Sunday 18 February 2018

Crash death toll expected to rise

Press Association

The death toll from a devastating motorway pile-up that has already claimed at least seven lives is expected to rise as emergency crews work through the night searching the burnt-out wreckage of vehicles for more victims.

Said to be one of the worst collisions in the UK in memory, the accident on the M5 in Somerset involved 34 vehicles and left some 51 people injured.

In scenes of carnage resembling a war zone, a giant fireball triggered by the smash left cars melted into the ground, while charred and twisted metal was strewn across the carriageway.

More than 24 hours after the incident the large-scale operation to remove vehicles, check for more casualties and repair the carriageway continued at the scene overnight. Support units are also searching nearby fields and verges around the collision site.

Families who have not heard from their loved ones since the shocking incident are now beginning to fear the worst, with police starting the harrowing process of notifying the relatives of those who have lost their lives. According to reports four of the confirmed casualties were all travelling in one vehicle.

Assistant Chief Constable Anthony Bangham, of Somerset and Avon Police, said: "Seven people are confirmed to have died as a result of this tragic incident and we do believe there could be more deaths. Our thoughts are with those who may have lost loved ones as a result of last night's collision."

The motorway remained closed in both directions between junctions 24 and 25 on Sunday morning following the incident, which took place at about 8.25pm on Friday in wet and foggy conditions on the northbound carriageway. The Highways Agency said it expected the closures would remain in place until 6am on Monday.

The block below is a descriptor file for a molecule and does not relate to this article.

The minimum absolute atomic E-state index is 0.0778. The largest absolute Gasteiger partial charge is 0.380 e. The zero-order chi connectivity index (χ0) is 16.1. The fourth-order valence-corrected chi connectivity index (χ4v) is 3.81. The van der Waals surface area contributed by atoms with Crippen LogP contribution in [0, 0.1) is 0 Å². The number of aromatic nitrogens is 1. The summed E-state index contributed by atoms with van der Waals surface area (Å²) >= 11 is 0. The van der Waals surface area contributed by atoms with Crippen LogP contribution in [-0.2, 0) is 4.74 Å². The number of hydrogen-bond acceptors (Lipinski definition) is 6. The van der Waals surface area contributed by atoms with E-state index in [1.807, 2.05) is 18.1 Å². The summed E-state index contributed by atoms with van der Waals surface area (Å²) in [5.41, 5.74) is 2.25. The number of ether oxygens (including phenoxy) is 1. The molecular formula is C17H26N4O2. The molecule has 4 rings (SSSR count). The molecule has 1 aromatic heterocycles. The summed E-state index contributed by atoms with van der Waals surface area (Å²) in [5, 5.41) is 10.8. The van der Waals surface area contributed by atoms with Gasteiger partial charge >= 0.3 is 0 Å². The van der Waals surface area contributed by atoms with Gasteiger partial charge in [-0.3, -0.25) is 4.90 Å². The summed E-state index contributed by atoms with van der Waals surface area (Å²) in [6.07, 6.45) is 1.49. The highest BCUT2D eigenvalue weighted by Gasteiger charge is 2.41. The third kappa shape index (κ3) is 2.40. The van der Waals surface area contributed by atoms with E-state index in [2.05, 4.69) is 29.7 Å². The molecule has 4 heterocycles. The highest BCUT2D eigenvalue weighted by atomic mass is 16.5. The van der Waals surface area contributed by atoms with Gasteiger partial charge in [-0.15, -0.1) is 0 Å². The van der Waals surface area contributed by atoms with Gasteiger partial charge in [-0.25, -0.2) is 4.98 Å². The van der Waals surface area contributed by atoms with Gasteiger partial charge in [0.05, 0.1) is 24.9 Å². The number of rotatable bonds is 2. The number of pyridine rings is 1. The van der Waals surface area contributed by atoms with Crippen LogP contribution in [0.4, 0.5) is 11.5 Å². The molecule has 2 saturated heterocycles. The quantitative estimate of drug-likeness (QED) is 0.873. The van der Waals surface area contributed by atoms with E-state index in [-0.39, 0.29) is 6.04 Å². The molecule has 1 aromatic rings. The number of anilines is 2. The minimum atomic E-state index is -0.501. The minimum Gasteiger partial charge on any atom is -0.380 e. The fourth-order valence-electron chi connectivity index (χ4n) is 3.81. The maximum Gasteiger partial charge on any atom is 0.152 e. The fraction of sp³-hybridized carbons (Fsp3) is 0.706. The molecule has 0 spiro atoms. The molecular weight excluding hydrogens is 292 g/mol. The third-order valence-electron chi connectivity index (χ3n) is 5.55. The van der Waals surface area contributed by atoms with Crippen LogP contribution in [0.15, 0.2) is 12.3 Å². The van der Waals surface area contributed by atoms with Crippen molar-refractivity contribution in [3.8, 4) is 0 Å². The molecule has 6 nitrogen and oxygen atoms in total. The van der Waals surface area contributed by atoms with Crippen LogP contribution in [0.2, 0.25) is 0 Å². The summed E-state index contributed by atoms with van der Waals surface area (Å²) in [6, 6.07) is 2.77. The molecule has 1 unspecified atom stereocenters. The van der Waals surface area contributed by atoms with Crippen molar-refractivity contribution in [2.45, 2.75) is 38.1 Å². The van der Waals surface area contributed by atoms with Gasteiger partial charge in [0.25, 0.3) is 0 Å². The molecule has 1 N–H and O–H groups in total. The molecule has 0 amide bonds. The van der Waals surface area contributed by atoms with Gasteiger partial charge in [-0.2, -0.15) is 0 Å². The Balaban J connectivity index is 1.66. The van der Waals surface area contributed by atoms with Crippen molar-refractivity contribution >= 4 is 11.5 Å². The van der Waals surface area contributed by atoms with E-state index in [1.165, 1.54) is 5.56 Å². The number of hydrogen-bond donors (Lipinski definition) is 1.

The crash happened near junction 25 of the motorway close to Taunton Rugby Club, where a fireworks event was taking place. It was suggested that smoke from the display could have worsened the fog on the road, with reports saying the event finished just minutes before the crash.

Police could not say whether the fireworks might have been a factor, but Mr Bangham said it is "certainly something we'll be looking at closely". The rugby club's secretary has confirmed it is helping police with their inquiries.

The owner of a local fireworks company told The Mail on Sunday he had turned down the opportunity to stage a display at the rugby club two years ago because of safety concerns. "It's a very difficult site. My concern straight away was the distance from the motorway," he said.

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